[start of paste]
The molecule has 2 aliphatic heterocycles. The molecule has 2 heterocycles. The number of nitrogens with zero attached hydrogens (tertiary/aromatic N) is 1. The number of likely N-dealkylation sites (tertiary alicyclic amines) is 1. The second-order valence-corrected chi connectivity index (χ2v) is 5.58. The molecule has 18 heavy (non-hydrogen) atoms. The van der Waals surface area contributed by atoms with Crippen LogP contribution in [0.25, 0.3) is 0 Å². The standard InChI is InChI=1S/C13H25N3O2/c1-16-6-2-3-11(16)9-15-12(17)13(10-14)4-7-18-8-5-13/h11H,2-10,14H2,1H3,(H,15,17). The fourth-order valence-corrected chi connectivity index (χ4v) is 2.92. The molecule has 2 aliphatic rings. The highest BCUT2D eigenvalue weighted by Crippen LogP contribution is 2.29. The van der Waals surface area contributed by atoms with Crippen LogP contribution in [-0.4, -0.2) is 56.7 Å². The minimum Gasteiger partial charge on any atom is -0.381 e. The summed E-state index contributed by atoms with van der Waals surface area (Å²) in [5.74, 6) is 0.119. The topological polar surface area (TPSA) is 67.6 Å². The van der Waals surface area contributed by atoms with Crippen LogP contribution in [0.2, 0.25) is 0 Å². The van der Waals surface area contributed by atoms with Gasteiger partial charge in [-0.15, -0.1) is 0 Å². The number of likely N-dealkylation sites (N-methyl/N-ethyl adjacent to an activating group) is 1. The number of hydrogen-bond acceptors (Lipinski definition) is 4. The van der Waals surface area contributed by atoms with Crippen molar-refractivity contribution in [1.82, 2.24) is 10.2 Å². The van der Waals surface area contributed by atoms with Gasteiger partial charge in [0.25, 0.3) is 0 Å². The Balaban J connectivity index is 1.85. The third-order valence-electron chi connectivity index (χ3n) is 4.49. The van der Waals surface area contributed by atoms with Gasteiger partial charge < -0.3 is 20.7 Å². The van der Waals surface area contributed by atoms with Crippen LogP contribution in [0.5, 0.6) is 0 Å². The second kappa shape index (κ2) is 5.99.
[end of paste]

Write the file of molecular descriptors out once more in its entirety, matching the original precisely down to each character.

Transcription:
The molecule has 2 aliphatic heterocycles. The molecule has 2 heterocycles. The number of nitrogens with zero attached hydrogens (tertiary/aromatic N) is 1. The number of likely N-dealkylation sites (tertiary alicyclic amines) is 1. The second-order valence-corrected chi connectivity index (χ2v) is 5.58. The molecule has 18 heavy (non-hydrogen) atoms. The van der Waals surface area contributed by atoms with Crippen LogP contribution in [0.25, 0.3) is 0 Å². The standard InChI is InChI=1S/C13H25N3O2/c1-16-6-2-3-11(16)9-15-12(17)13(10-14)4-7-18-8-5-13/h11H,2-10,14H2,1H3,(H,15,17). The fourth-order valence-corrected chi connectivity index (χ4v) is 2.92. The molecule has 2 aliphatic rings. The highest BCUT2D eigenvalue weighted by Crippen LogP contribution is 2.29. The van der Waals surface area contributed by atoms with Crippen LogP contribution in [-0.4, -0.2) is 56.7 Å². The minimum Gasteiger partial charge on any atom is -0.381 e. The summed E-state index contributed by atoms with van der Waals surface area (Å²) in [5.74, 6) is 0.119. The topological polar surface area (TPSA) is 67.6 Å². The van der Waals surface area contributed by atoms with Crippen LogP contribution in [0.2, 0.25) is 0 Å². The van der Waals surface area contributed by atoms with Gasteiger partial charge in [-0.15, -0.1) is 0 Å². The number of likely N-dealkylation sites (N-methyl/N-ethyl adjacent to an activating group) is 1. The number of hydrogen-bond acceptors (Lipinski definition) is 4. The van der Waals surface area contributed by atoms with Crippen molar-refractivity contribution in [1.82, 2.24) is 10.2 Å². The van der Waals surface area contributed by atoms with Gasteiger partial charge in [0.25, 0.3) is 0 Å². The Balaban J connectivity index is 1.85. The third-order valence-electron chi connectivity index (χ3n) is 4.49. The van der Waals surface area contributed by atoms with Gasteiger partial charge < -0.3 is 20.7 Å². The van der Waals surface area contributed by atoms with Crippen LogP contribution in [0.5, 0.6) is 0 Å². The second kappa shape index (κ2) is 5.99.